It may be that the defendants have not succeeded in establishing their case that the plaintiff was the daughter of Jadumoni, but the onus that lies on the plaintiff to prove that she is the daughter of Kulamoni cannot, for that reason, be held to have been discharged. The learned Judge then proceeds to discuss Exts. C and C-l, F and F-l and: concludes that, in his view, 'it is rather difficult to assume that the deed (Ext. C) was a bona fide one'. The reason for this inference, as given by the learned Judge is that it is not likely that a father would make a gift of a few acres of his land to one of his unmarried daughters when he had other children. He accordingly holds that the recital in Ext. C 'does not, and cannot, establish that Indumati was the daughter of Jadumoni'. Referring to 'Ext. C-l the learned Judge holds that Jadumoni executed that document 'to holdup his own pretensions and intended to appear as sympathetic towards Indumati', and finally comes to the, conclusion that Exts. C and C-1 admit of better explanation and that 'the real explanation must be in favour of the deceased plaintiff'.
6. Referring to Ext. E the appellate court held that the reference to 'Pitralaya' in the document was not inconsistent with the plaintiff's case as Jadumoni was the natural brother of Kulamoni end the reference to Pitralaya may cover both Jadumoni and Kulamoni. He accordingly concludes :
'I do not find anything directly contrary to the deceased plaintiff's assertion that she was the daughter of Kulamoni as recited in Ext. E'.
In arriving at this conclusion the learned District Judge appears to have committed more than one error of record and the inference that he has drawn as to the legal effect of the proved facts is a gross error. In the first place both Exts. C and C-l were accepted by the plaintiff as genuine documents and the plaintiff acted on these documents in alienating a portion of the lands conveyed to her by them. She is also in possession of the rest of the lands granted to her by Jadumoni. It is, therefore, strange that the learned Judge overlooked this attitude of the plaintiff and held that the deeds were not bona fide documents. To go further and hold, as he has done, that the real explanation must be in favour of the plaintiff, is not only to misinterpret the documents, but would be flying in the face of the express recitals made therein.
Exhibit E does not recite that the plaintiff is the daughter of Kulamoni, as has been assumed by the lower appellate Court. Exhibit E describes the plaintiff as the wife of Surendra and not as the daughter of Kulamoni. Having regard to the fact that both P. W. 9 and P. W. 10 stated in their oral evidence that they were aware of the description made in Exts. C and C-l that the plaintiff was the daughter of Jadumoni and that the plaintiff did not assert herself as the daughter of Kulamoni in the later document Ext. E, it is impossible to explain away the recitals in Exts. C and C-1 as supporting the plaintiff's case. The learned Judge's finding: 'Thus, in my opinion, the recital in Ext. C-l does not and cannot establish that Indumati was the daughter of Jadumoni' appears to be wholly opposed not only to the tenor of the document but also to the conduct of the donee who benefited under that deed.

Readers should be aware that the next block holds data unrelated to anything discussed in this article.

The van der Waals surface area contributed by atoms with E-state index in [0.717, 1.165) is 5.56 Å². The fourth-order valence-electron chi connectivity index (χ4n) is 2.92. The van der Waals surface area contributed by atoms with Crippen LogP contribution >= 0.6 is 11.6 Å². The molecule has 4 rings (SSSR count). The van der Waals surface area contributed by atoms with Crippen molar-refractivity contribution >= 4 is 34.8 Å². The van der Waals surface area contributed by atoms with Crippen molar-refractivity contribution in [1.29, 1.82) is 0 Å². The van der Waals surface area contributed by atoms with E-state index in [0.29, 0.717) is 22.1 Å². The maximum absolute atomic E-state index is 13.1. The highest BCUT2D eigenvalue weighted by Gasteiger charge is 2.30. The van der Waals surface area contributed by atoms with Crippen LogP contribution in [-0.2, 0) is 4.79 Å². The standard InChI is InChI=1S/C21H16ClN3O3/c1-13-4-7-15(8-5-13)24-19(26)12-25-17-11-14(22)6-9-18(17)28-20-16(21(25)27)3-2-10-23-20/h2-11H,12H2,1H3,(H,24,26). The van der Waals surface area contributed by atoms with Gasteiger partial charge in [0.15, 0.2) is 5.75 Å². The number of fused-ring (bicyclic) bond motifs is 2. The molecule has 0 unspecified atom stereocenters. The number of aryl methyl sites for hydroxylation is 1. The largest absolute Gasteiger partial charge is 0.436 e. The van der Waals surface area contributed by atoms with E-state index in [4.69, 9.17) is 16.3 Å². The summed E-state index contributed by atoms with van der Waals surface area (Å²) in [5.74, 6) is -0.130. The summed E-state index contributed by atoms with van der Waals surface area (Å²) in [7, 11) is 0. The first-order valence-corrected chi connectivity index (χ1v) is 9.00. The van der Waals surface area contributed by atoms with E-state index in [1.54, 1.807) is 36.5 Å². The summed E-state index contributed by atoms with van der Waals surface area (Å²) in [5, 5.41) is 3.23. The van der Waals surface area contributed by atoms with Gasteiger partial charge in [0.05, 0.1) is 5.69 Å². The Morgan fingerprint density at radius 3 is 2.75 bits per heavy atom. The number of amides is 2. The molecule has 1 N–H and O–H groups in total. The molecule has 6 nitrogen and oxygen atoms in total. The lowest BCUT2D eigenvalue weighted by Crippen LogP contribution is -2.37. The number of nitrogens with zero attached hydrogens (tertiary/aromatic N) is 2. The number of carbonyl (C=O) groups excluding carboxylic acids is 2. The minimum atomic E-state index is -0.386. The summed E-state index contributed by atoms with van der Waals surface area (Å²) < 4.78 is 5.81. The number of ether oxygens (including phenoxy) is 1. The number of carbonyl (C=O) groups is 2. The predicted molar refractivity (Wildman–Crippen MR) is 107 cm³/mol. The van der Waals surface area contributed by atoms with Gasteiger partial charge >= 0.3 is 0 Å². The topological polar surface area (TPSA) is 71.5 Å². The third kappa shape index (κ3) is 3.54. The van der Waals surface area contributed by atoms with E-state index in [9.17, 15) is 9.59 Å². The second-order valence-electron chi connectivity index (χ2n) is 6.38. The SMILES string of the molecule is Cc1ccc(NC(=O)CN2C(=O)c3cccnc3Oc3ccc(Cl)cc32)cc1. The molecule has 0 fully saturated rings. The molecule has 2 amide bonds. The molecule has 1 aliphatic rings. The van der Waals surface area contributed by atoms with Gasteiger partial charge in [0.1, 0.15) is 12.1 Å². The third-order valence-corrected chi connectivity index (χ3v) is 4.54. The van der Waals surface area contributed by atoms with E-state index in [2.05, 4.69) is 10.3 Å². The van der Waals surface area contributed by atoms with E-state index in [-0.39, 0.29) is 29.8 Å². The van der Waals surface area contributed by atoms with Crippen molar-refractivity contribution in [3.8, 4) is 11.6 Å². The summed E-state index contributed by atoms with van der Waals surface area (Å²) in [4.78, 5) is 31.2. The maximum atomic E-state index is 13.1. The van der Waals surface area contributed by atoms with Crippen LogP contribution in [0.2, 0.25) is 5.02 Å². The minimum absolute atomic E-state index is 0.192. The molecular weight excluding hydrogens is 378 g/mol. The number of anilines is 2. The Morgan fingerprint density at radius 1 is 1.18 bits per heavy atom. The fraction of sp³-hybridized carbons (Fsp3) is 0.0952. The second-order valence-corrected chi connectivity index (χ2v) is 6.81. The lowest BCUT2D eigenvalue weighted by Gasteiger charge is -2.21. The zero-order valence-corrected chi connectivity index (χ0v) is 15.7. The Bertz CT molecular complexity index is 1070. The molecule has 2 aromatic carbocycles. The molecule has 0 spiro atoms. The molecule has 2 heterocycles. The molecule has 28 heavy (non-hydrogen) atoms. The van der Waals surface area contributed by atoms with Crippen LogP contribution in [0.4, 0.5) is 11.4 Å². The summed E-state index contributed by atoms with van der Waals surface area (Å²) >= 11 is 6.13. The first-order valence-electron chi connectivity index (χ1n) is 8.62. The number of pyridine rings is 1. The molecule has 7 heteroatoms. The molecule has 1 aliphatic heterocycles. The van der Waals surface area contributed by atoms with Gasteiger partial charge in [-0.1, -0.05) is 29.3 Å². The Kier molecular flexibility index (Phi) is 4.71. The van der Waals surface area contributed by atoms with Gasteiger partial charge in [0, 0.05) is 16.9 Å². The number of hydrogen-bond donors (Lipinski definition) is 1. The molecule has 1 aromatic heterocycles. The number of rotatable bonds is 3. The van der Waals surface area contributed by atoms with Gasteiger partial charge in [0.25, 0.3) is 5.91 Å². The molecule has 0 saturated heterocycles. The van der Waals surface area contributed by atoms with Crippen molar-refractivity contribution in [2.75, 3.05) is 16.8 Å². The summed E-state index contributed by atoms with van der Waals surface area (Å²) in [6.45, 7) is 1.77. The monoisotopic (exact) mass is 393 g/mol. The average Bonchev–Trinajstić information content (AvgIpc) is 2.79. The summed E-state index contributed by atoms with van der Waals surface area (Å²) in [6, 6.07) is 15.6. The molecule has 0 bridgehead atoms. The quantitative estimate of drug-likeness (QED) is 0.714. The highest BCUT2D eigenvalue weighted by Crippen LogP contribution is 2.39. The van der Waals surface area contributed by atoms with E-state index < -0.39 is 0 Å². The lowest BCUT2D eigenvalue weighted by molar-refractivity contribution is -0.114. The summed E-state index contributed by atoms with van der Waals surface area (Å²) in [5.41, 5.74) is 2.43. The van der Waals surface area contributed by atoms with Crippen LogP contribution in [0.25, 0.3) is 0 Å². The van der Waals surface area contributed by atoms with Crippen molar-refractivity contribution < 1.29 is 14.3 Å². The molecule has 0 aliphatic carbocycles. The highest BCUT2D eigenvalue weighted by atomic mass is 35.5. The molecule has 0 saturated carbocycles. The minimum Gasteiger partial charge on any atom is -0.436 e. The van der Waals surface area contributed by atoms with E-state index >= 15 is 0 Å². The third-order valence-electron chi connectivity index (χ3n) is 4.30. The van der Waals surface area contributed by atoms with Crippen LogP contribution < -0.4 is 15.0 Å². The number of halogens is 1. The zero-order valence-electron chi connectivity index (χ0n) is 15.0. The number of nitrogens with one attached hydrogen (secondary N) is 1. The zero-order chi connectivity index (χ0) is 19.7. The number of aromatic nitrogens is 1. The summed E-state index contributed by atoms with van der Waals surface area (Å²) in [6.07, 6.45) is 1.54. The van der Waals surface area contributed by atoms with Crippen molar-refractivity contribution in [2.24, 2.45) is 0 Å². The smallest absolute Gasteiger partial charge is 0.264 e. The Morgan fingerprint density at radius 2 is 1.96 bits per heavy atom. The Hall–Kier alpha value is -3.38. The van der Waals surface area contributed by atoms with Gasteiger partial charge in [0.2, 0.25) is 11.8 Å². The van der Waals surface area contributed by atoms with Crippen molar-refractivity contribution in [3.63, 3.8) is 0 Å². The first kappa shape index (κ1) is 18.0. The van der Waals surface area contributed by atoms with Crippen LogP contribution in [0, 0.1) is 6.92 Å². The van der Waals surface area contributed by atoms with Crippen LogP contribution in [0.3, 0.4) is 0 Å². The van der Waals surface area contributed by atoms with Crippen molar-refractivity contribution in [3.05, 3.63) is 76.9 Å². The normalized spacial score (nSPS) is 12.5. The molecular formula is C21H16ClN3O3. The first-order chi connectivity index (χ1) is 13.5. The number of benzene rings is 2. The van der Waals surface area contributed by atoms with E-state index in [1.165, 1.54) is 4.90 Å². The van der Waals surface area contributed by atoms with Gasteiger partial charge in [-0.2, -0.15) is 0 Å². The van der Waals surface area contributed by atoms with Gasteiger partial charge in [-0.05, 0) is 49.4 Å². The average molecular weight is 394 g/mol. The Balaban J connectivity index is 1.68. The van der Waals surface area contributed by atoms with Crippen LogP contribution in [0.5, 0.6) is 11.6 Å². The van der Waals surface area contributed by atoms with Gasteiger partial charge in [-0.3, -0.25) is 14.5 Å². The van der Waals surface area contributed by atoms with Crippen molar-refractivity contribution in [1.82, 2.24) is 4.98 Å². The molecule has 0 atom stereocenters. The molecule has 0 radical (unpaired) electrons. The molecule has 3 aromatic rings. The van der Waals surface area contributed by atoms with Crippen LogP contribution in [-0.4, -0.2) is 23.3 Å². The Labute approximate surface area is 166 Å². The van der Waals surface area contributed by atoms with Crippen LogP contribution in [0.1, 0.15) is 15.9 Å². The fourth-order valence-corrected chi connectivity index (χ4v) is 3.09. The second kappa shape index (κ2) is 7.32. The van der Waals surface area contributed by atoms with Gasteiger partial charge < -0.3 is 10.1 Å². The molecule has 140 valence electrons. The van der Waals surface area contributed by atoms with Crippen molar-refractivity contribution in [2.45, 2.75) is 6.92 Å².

7. Exhibit F dated 14-9-38 and Ext. F-l, dated 8-11-38 are letters written by P. W. 9 Surendra, the husband of the plaintiff. He admits the genuineness of both the letters and the contents of these letters would show that he had lent some money to Jadumoni two or three years prior to the year 1938, and accused him of putting off payment on some pretext or other. He says that Jadumoni owed him Rs. 230/- and the interest. for 2 1/2 years on that amount was stated to be Rs. 107-13-0, and that it was the last demand that he was making. He says:
'If you want to keep back the amount on the ground that you have given three acres of land to the daughter, you had better tell me plainly. I was always regarding you as my guardian, but I now realise what it is. After having lent you cash I am not going to beg for its return.My heart is burning, I do not therefore have regard for relationship.'
In Ext. F-l written on 8-11-38, which was addressed to the wife of Jadumoni, P. W. 9 says: 'Father was coming and putting up with us but of late he is not doing so. Without thought I conveyed many harsh words through Banchha and I was about to return the presents: I, therefore, apologise. If children commit mistakes parents should not take it to heart. I know father has great affection for us .... He was managing our household, he was himself going to bazar and cooking food for Indu and me and sending me to office; I can never forget it .... Please therefore send Lakshmi (daughter of Jadumoni by his second wife).'
The rest of the contents of the letter is couched in such affectionate and intimate terms that it is impossible to overlook the suggestion made on behalf of the defendants that they were not made euphemistically but actually conveyed what they had intended to convey. The learned District Judge does not appear to have gone through these letters carefully, and appears to have been under the impression that apart from describing Jadumoni and his wife as 'father' and 'mother' there was nothing significant in them.